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Wednesday, June 7, 2017

On the cognitive (neuro)science of moral cognition: utilitarianism, deontology and the ‘fragmentation of value’

Alejandro Rosas
Working Paper: May 2017


Scientific explanations of human higher capacities, traditionally denied to other animals, attract the attention of both philosophers and other workers in the humanities. They are often viewed with suspicion and skepticism. In this paper I critically examine the dual-process theory of moral judgment proposed by Greene and collaborators and the normative consequences drawn from that theory. I believe normative consequences are warranted, in principle, but I propose an alternative dual-process model of moral cognition that leads to a different normative consequence, which I dub ‘the fragmentation of value’. In the alternative model, the neat overlap between the deontological/utilitarian divide and the intuitive/reflective divide is abandoned. Instead, we have both utilitarian and deontological intuitions, equally fundamental and partially in tension. Cognitive control is sometimes engaged during a conflict between intuitions. When it is engaged, the result of control is not always utilitarian; sometimes it is deontological. I describe in some detail how this version is consistent with evidence reported by many studies, and what could be done to find more evidence to support it.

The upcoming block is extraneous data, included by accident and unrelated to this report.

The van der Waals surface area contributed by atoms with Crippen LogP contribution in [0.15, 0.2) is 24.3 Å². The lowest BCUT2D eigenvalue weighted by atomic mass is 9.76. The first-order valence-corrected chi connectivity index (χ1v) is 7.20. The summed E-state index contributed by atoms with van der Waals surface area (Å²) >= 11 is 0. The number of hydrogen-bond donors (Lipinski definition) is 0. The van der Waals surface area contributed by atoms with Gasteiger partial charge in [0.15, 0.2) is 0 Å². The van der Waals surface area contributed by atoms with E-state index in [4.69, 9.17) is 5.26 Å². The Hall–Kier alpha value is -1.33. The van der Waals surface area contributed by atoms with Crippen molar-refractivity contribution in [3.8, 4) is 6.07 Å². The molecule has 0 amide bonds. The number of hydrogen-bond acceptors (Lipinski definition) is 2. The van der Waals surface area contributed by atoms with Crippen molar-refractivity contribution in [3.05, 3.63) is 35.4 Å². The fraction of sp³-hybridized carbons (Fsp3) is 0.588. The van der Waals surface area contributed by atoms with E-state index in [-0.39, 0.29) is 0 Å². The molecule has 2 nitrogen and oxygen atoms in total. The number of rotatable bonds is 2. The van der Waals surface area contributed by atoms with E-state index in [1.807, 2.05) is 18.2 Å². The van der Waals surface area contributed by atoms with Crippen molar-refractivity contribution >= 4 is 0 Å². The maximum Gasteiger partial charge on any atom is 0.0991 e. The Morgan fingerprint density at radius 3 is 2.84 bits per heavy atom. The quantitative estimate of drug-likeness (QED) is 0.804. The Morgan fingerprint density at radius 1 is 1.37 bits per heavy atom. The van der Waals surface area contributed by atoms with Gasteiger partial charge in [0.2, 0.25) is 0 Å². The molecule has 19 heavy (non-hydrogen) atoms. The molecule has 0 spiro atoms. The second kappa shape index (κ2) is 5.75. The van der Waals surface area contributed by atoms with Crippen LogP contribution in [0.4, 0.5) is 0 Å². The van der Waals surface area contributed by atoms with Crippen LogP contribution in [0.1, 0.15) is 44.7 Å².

The working paper is here.